US Fed hikes interest rates by 75 basis points, triggering risk of domestic recession
Published: Jul 28, 2022 03:01 PM Updated: Jul 28, 2022 02:54 PM
Photo taken on March 3, 2020 shows US dollar banknotes in Washington D.C., the United States.(Xinhua/Liu Jie)
Photo taken on March 3, 2020 shows US dollar banknotes in Washington D.C., the United States.(Xinhua/Liu Jie)

The US Federal Reserve on Wednesday raised its benchmark interest rate by 75 basis points, in line with market expectation. This marks a second interest hike in a row of that magnitude, as it races to tame inflation running at a four-decade high.

Experts said that the aggressive rate hikes won’t solve the woes of US economy but could lead to a possible US recession and put the global economy at risk.

The 75 basis points hike matched the magnitude of the Fed's last move in June meeting, which was its largest single-meeting rate increase since 1994. The Fed previously raised rates by 25 basis points in March and then by 50 basis points in May.

"Inflation remains elevated, reflecting supply and demand imbalances related to the pandemic, higher food and energy prices, and broader price pressures," the Fed said in a statement after a two-day policy meeting, adding that the central bank is "highly attentive to inflation risks,” Xinhua News Agency reported.

The Fed's interest rate increase should alleviate inflation to some extent but with limited impact, as it is rooted by geopolitical conflicts, Dong Dengxin, director of the Finance and Securities Institute of the Wuhan University of Science and Technology, told the Global Times on Thursday.

“The Fed's interest rate hike cannot fundamentally solve inflation as the main cause of current inflation is caused by the energy supply shortage under the conflict between Russia and Ukraine and worsened by its suppression on China, the world's largest manufacturing country, with additional tariff on Chinese imports,” Dong said.

US’ headline consumer price index (CPI) has remained over 8 percent since March this year. The US consumer price in June surged 9.1 percent from a year ago, hitting a fresh four-decade high, despite its previous interest hikes in the year.

In a press conference Wednesday afternoon, Fed Chairman Jerome Powell left the door open for another "unusually large increase" at its next meeting in September, but noted that would depend on upcoming economic data, Xinhua reported.

Given historical inflation in the US and the Fed’s 2-percent inflation goal, it’s widely expected that the Fed will continue to hike interest rates by 50 basis points in September, Wan Zhe, an economist and professor at the Belt and Road School of Beijing Normal University, told the Global Times on Thursday.

However, the frequent interest rate hikes are expected to suppress its economic vitality, putting it at the edge of a recession, experts warned.

The sizable financial tightening will probably send the US economy into technical recession in the near future and economic recession may appear in 2023, Wan said.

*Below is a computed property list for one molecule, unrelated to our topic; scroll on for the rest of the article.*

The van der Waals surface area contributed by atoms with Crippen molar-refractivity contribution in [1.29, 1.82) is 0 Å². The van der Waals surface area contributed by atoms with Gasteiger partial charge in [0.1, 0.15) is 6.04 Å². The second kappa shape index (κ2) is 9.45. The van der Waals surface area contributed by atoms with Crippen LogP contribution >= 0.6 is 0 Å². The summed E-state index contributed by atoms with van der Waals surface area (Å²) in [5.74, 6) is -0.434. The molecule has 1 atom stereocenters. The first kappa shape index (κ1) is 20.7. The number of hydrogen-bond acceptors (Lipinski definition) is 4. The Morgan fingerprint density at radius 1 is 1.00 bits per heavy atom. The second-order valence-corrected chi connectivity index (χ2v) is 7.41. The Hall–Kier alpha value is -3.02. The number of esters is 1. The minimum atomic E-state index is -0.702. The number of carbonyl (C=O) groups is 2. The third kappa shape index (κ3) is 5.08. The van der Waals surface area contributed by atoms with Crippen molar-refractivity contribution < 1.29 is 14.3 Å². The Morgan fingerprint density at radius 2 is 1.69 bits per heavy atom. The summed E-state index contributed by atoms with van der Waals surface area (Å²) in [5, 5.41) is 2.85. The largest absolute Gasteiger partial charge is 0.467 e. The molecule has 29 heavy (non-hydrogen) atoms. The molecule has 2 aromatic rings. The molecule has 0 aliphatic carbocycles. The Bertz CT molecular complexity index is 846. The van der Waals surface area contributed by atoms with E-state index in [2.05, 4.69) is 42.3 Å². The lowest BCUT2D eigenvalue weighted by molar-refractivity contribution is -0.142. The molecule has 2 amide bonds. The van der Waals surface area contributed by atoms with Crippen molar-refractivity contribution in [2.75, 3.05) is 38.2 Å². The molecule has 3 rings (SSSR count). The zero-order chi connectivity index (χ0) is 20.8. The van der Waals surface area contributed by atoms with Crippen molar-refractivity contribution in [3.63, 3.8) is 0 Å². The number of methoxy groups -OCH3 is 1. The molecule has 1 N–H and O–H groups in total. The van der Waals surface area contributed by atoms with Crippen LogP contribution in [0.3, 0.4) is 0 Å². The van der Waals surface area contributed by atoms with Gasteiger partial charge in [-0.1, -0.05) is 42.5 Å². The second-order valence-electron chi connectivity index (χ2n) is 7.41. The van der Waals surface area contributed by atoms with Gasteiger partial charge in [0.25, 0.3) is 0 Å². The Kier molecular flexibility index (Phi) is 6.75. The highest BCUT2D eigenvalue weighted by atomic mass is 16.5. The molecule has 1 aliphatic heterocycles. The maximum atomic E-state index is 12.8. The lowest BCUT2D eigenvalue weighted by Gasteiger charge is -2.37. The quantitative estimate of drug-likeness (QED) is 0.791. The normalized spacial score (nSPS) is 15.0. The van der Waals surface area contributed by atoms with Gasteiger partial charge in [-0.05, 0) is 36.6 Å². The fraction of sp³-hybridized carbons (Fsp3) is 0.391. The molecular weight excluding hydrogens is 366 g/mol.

The US economy is estimated to have shrunk at an annual rate of 1.2 percent in the second quarter, according to the Federal Reserve Bank of Atlanta's GDPNow model updated Wednesday.

With a first-quarter decline of 1.6 percent, a second consecutive quarter of negative growth would meet the technical definition of a recession.

A US recession is almost inevitable due to its economic structure vulnerabilities, Dong Shaopeng, an expert advisor at the China Securities Regulatory Commission, told the Global Times on Thursday, noting that a long-term hollowing out in US manufacturing and increasing protectionism policies cannot support its sustainable economic growth.
The drastic turn in US monetary policies will also bring about negative economic consequences to the world, experts warned.

Wan said the US’ move of increasing interest rates to achieve “soft landing” has spillover effects on emerging economies and areas like the EU.

Due to the dominant role of US dollar in global settlement, the US’ selfish move has forced many developing economies to follow suit in conducting premature financial tightening so as to contain the risk of capital outflows, placing their own domestic economic growth at risk, experts noted.

The rate rise itself creates a cash flow back to the US, drawing capitals from other countries. Higher interest rates will also dampen the vitality of the US economy and reduce its commercial spillovers effect, hurting exports from other countries to the US, Bai Ming, deputy director of the International Market Research Institute at the Chinese Academy of International Trade and Economic Cooperation, told the Global Times on Thursday.

Compared with other developing countries and EU countries, China is less dependent on energy imports and therefore is less affected by imported inflation risks, experts said.

China's June CPI rose 2.5 percent year-on-year, unchanged month-on-month, still generally moderate, according to data from the National Bureau of Statistics (NBS).

“It is expected that China’s monetary policy operations will focus more to the internal demand of economic development, with a prudent monetary policy,” Bai said.